|Practitioner:||Dr Rita Eileen Middleton|
|Charge Characteristics:|| Inadequate
Breach of Code
Failure to ensure a specimen was examined
Failure to recognise the significance of symptoms
|Additional Orders:||Doctor denied name suppression:
Order of Tribunal's own motion for a document from the DP:
Judicial Review - Director of Proceedings sought judicial review of the Tribunal's ability to order the production of documents - held s 65(4) of the HDC Act 1994 does not provide outright protection against providing documents - HDC and Anor v MPDT and Anor (High Court, CP 141/98 and CP 177/98, Ellis J, 9 December 1998)
|Decision with Reasons:||9822dfindingssuplaw|
The Director of Proceedings charged that Dr Middleton's care of her female patient between April 1996 and October 1996 was inadequate in that she:
Such conduct reflecting adversely on Dr Middleton's fitness to practice medicine, being professional misconduct.
The patient had a history of persistent and heavy bleeding. The first consultation Dr Middleton had with the patient took place on 3 November 1995. There were further consultations on 12 December 1995, 16 February 1996, 18 April 1996, 13 May 1996 and 26 June 1996. At a further consultation on 7 October the patient asked Dr Middleton to certify her for receipt of a sickness benefit as she felt her problem of heavy blood loss was causing an inability to work. The patient's perception of Dr Middleton's response to this request was that her problem was more likely depression than menorrhagia. On 12 October the patient fainted in the street. Dr Middleton arranged for her acute admission to hospital. Her Hb level was 64 and she was given 3 units of pack cell blood transfusion. The patient was found to have uterine fibroids with menorrhagia causing severe anaemia.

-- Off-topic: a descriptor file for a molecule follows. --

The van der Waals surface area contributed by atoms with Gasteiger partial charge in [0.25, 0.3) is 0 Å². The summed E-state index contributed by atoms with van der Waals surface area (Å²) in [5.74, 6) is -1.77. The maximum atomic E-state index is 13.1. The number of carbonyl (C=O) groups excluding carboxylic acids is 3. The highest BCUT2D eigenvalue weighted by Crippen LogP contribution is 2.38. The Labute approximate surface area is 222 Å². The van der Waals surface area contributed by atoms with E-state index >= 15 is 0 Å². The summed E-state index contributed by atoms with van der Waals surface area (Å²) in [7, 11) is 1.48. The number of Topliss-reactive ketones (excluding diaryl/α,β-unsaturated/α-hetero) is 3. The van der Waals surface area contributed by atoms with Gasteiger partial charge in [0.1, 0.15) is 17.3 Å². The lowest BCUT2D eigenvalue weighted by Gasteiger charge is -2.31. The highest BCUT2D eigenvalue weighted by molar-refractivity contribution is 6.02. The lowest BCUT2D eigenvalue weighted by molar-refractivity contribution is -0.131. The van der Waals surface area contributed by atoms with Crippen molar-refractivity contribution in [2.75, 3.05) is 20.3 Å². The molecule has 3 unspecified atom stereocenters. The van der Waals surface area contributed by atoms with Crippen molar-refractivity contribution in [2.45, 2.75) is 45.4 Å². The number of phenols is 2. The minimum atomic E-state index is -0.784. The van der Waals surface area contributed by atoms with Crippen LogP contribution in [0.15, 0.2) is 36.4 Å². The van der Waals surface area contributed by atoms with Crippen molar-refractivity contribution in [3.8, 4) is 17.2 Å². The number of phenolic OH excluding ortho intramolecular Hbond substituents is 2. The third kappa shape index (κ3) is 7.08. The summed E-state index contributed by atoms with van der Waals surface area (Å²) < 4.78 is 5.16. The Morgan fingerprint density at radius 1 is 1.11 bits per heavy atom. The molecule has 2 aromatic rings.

The Tribunal found Dr Middleton not guilty of professional misconduct.
The Tribunal accepted Dr Middleton's evidence of her awareness of the patient's complaint of heavy bleeding. The Tribunal found that Dr Middleton took steps, at her first consultation with the patient, to assess the patients haemoglobin, iron levels and other symptoms. Dr Middleton obtained the patient's medical record from her previous GP. Those records documented the patient's past history of iron deficiency and anaemia.
Dr Middleton tested the patient's haemoglobin levels on a regular basis; she ordered blood tests on three separate occasions. The Tribunal considered that Dr Middleton might have failed on occasions to communicate adequately with the patient her concern for the patient's condition and what she was doing to try to alleviate it. The Tribunal also noted that given that the patient's problem was of a discreet and personal nature she may have been inhibited when discussing it with Dr Middleton.
The Tribunal found that with the benefit of hindsight Dr Middleton could have been more proactive in her management of the patient's bleeding problems. However, the Tribunal considered the charge that Dr Middleton's care of the patient was inadequate, had not been established.
The Tribunal made the following recommendations:
The Tribunal also commented on the non-compliance of an order by the Director of Proceedings. The Tribunal also considered it was inappropriate for some of the documents from the file of the HDC to be placed before the Tribunal.